I was invited to attend the opening weekend of the Luang Prabang Film Festival, which is screening 23 Southeast Asian films until Saturday.
The fest got me a deal on a Lao Airlines flight (one of the sponsors) and put me up at a My Lao Home guesthouse (another sponsor). So many thanks to the director, Gabriel Kuperman, for inviting me and putting on what hopefully will be an annual event.
I wrote up a story about it for The Nation, and it's in the paper today. Here's a snip:
The fest, the first-ever in Laos’ Unesco World Heritage city, flickered to life over the weekend, showing films from neighbouring nations in the hopes of getting Laotian people interested in making movies.
In fact, they already are. The opener on Saturday night was an exuberant compilation of 15 one-minute films made by children in Luang Prabang. They played to an audience of 1,000 that filled the 800 seats in the City Market Square and spilled out around the edges. Passersby would pause on their way to the walking-street night market.
The Oneminute Junior programme, put together by Unicef and various other cultural organisations, was under the theme of “Daily Life in Dreams”. The short subjects ranged from a public-service message about wearing motorcycle helmets to mini-profiles of artisans.
One of the most entertaining was Be Careful!, an animation of an aeroplane, similar to the tiny twin-propeller aircraft that buzzed past the open-air festival venue on take-offs and landings at the city’s international airport. The crayon drawings of the plane flying through a thunderstorm in the mountains were moved by hand in front of the camera while the noise of the aeroplane and storm were imitated by vocal sound-effects that had the audience in stitches.
Made just last month in a Luang Prabang workshop, it was the first time many of the children had ever held a video camera, says Kuperman, who’s been in Laos since 2008.
Other shorts gave voice to the children’s dreams, of becoming a teacher or owning a computer shop. Maybe now, some of the children will dream to be filmmakers.
I think the short films were my favorite of the festival, and would recommend the package to other festival programmers. It's not every day you see a film from Laos.
I'd seen most of the other films already.
The opening feature was the Irish documentary Today is Better Than Two Tomorrows, which was filmed in Laos by director Anna Rodgers. Beautifully shot and interspersed with philosophical quotations, it's an intimate portrait of two boys who seem destined to live the same hand-to-mouth existence as subsistence farmers as their parents. An uncle convinces the families to send the boys to Luang Prabang. One enters the monkhood, where he'll spend 10 years in meditation and getting an education. The other attends a school. I was grateful for the scenes that showed the temples and monastic life around Luang Prabang. Because I was on a working weekend, and concerned with covering the festival, I didn't take much time out for touristy things like visiting the temples.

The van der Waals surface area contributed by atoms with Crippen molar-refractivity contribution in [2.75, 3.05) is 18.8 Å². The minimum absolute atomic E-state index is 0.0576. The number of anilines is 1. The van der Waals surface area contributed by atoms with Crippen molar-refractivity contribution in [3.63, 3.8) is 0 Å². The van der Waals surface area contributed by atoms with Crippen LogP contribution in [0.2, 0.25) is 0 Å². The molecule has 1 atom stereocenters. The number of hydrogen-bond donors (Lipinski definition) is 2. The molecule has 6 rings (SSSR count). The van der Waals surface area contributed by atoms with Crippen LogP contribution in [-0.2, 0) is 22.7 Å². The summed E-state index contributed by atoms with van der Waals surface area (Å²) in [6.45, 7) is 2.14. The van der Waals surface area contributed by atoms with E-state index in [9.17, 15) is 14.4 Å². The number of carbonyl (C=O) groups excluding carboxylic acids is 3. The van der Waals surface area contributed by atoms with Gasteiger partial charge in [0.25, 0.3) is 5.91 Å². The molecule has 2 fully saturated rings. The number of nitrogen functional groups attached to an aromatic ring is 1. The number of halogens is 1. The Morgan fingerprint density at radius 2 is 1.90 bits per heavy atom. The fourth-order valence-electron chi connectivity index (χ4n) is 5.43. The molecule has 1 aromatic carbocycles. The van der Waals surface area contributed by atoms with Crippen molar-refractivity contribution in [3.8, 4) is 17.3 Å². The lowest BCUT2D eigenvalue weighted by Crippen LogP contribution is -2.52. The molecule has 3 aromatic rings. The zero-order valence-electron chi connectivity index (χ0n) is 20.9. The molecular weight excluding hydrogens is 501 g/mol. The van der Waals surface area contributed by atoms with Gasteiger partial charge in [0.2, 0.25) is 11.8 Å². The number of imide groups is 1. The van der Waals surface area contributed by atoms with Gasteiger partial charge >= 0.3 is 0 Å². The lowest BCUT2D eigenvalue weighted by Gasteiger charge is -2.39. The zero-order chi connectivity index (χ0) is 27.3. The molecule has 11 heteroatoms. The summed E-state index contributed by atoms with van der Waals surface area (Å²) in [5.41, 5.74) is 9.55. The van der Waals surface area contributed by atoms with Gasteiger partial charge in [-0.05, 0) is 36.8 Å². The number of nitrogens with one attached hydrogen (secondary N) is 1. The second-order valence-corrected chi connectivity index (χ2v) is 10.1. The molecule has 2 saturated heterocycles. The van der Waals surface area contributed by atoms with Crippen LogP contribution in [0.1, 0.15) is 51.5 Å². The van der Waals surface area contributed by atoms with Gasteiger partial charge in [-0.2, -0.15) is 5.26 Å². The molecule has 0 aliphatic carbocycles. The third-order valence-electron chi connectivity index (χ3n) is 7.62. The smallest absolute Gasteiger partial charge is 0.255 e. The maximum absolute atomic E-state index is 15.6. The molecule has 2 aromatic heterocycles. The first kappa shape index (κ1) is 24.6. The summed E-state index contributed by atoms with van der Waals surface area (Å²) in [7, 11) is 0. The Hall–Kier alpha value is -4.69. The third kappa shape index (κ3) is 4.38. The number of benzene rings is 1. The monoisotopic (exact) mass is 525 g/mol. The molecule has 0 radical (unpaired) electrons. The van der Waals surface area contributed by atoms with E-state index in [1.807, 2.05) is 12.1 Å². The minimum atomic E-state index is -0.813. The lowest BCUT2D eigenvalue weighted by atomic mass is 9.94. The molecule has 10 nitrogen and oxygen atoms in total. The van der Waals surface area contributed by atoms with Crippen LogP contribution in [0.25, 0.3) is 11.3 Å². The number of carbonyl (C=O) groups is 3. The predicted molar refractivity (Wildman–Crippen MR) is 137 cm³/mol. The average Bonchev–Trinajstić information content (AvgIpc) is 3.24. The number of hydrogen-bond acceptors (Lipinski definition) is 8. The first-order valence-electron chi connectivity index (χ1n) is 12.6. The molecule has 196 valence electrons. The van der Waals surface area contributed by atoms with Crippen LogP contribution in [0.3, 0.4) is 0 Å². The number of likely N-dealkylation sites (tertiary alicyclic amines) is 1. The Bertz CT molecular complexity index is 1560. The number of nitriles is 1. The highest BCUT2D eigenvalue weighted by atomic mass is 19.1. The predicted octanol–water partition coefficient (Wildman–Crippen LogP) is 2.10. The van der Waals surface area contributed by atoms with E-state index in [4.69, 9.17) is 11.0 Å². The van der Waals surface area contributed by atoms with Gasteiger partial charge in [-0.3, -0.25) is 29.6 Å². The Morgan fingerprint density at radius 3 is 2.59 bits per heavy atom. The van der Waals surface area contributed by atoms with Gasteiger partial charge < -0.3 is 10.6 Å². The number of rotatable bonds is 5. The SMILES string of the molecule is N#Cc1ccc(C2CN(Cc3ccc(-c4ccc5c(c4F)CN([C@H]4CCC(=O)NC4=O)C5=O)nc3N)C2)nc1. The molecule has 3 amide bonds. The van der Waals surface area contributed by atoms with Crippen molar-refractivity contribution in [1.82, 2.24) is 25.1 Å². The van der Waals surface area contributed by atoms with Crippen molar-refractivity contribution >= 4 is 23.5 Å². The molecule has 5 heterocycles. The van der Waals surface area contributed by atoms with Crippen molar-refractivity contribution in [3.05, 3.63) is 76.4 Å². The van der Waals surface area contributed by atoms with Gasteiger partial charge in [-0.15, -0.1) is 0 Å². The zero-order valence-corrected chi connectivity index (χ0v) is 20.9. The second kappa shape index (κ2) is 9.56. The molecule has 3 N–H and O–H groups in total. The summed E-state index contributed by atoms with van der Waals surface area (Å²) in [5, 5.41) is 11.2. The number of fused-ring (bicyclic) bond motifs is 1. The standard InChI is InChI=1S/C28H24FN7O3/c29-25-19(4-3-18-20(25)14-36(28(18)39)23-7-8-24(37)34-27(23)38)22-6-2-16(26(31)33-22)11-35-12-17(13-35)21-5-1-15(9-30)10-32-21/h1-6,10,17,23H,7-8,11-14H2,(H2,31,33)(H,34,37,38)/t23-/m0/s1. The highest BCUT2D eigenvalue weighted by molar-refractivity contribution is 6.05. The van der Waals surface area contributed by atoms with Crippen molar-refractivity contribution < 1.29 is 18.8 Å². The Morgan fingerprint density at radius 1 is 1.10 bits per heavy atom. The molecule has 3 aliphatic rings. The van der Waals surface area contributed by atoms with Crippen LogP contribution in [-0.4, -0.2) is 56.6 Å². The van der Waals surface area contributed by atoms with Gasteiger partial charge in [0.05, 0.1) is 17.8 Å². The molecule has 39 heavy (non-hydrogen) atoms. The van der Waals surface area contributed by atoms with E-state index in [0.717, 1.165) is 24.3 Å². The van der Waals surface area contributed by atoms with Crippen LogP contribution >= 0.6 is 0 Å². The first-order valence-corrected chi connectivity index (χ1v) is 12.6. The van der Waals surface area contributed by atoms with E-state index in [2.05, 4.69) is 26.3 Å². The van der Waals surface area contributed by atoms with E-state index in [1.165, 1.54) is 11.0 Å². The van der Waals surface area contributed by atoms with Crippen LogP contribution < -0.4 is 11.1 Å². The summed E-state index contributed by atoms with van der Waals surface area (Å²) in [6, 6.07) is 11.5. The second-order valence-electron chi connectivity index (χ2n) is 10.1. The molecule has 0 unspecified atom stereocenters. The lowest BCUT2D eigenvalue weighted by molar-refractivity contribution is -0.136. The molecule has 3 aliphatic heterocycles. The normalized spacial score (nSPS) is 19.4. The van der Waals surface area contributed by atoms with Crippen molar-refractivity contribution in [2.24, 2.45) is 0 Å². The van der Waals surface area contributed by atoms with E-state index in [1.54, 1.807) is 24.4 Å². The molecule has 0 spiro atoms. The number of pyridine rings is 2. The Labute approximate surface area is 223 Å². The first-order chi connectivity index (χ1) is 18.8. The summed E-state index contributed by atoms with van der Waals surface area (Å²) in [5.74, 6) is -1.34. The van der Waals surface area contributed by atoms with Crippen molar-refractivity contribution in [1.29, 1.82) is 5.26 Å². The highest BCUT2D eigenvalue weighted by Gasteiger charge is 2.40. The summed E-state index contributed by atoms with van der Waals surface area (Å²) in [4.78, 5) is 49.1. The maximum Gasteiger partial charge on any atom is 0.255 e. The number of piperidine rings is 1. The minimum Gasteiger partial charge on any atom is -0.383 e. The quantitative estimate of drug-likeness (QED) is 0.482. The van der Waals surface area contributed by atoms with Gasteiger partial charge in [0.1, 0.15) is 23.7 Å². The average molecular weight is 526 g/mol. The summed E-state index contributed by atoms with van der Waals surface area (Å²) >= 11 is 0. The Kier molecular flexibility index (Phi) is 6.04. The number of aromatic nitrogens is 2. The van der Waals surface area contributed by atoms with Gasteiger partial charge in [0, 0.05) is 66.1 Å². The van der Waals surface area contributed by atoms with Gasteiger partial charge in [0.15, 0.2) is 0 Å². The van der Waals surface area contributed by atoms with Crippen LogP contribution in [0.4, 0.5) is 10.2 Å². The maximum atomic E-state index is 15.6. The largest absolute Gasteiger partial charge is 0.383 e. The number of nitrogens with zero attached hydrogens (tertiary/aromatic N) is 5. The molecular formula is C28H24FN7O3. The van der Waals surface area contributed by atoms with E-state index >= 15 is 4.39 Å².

On the van ride from the airport, I ran into Stirling Silliphant, who I became acquainted with years ago when he was living in Bangkok and playing in a co-worker's rock band, the Eastbound Downers. Stirling, son of the famous screenwriter, was there representing the Vietnam-based Indochina Film Arts Foundation, one of the festival's "gold sponsors".
I also met Blaine Johnson, who was providing technical support for Open Air Cinema, an American company that specializes in inflatable movie screens for outdoor screenings. While the once-popular outdoor cinema screenings are becoming thing of the past in Thailand, Blaine says they are all the rage in the U.S., where park districts put on shows. For the Luang Prabang fest, Jay had a conventional fixed screen, 20 feet by 11.5 feet, which was a bit small. But that was within the small budget of the festival. A large Sony projector provided by Lao Star TV beamed the images from DVD files ripped onto a laptop.
Lao pop singer Alexandra Bounxouei was the mistress of ceremonies on opening night, providing bilingual translation of the speeches by Kuperman and the various Lao government dignitaries.
There were only a few noticeable technical difficulties. Moisture in the projector lens made a red splotch on the screen that sometimes made it look like someone's head was bleeding.
And sadly, one of the films playing this weekend that I hadn't seen, Kelvin Tong's Singaporean ghost thriller The Maid, had a problem with its file, which had apparently been ripped from VCD and send on a DVD. It was pixellated and running poorly and then gave up the ghost entirely about halfway through. I had a great time watching it with the Lao kids in the crowd, who screamed and covered their eyes to keep from being scared.
Later in the evening, for movies like Adrift from Vietnam or Karaoke from Malaysia, the audience tended to drift away, but like any festival, there's a hard-core of die-hard viewers who'll watch them all.
The Lao movies like Sabaidee Luang Prabang starring Ananda Everingham tended to attract the biggest audiences, showing there's a hunger for local movies.